Structure and Facilitation in Clinical Supervision when Clients Present with Varying Levels of Suicidal Risk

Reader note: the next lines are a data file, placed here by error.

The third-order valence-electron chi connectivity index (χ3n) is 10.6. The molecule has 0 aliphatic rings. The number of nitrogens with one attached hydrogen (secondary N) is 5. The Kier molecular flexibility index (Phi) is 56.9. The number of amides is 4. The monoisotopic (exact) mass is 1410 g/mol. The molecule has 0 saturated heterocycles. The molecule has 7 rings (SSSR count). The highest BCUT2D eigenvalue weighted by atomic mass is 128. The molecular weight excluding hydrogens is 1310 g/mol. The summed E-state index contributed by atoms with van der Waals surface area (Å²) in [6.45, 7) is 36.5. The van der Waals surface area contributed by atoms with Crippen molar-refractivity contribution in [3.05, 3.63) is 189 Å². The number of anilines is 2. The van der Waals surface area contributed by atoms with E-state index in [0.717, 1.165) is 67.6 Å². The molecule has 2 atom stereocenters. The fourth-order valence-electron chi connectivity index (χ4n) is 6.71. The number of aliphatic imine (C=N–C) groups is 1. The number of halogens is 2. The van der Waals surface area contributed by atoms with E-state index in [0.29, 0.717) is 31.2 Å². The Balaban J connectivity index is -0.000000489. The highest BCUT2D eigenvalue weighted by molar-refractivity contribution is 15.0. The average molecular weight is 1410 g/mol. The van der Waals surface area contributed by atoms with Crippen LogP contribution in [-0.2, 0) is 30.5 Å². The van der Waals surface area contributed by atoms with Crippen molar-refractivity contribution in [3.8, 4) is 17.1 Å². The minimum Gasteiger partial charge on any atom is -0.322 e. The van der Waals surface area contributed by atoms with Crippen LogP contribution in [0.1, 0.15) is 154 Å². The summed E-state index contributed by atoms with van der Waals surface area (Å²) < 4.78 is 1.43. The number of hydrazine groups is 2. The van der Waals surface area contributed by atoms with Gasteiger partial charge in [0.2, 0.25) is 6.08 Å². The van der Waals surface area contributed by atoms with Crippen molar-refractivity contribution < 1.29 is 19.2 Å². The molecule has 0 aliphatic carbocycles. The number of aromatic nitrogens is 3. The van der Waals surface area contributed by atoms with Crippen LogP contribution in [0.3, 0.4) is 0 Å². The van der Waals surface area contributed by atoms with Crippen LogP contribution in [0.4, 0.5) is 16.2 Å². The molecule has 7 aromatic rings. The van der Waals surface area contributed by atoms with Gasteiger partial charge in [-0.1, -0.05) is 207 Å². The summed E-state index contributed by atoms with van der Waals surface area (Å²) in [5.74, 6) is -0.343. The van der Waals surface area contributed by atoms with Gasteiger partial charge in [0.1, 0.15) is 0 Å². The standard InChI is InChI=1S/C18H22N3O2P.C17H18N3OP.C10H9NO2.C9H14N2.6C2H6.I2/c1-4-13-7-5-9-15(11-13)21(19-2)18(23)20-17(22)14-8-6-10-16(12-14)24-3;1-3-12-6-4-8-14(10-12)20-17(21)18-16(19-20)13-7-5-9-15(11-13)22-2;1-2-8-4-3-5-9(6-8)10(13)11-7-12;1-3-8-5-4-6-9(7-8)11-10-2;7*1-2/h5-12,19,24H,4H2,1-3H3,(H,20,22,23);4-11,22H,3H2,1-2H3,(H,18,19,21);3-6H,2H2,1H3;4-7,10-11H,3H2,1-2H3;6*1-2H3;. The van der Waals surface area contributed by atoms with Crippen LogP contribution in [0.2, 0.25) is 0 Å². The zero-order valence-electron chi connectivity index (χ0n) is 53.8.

In this study, I investigated supervisory practices (i.e., structure and facilitation) when training therapists of differing levels of experience and self-efficacy are working with clients presenting with varying levels of suicidal risk (i.e., low or high). While previous research has supported that trainees need and want less structure and direction from their supervisors and become more self-efficacious as they gain more experience, this same assumption may not hold for crisis situations, such as when clients present with suicidal risk. To examine how trainees rate the quality of clinical supervision when working with clients presented with varying levels of suicidal risk, and how this may vary according to trainee experience level and trainee self-efficacy, an experimental design was used in which trainees read vignettes of pretend clients and supervisory sessions. It was hypothesized that quality ratings of supervision and client risk level, trainee experience level, and trainee self-efficacy would be moderated by the type of supervisory practice received. Results found significant main effects for trainee experience level, client risk level, and type of supervision received on supervision quality ratings, but no significant moderations. Clinical implications for supervisory practices and future directions for research are discussed.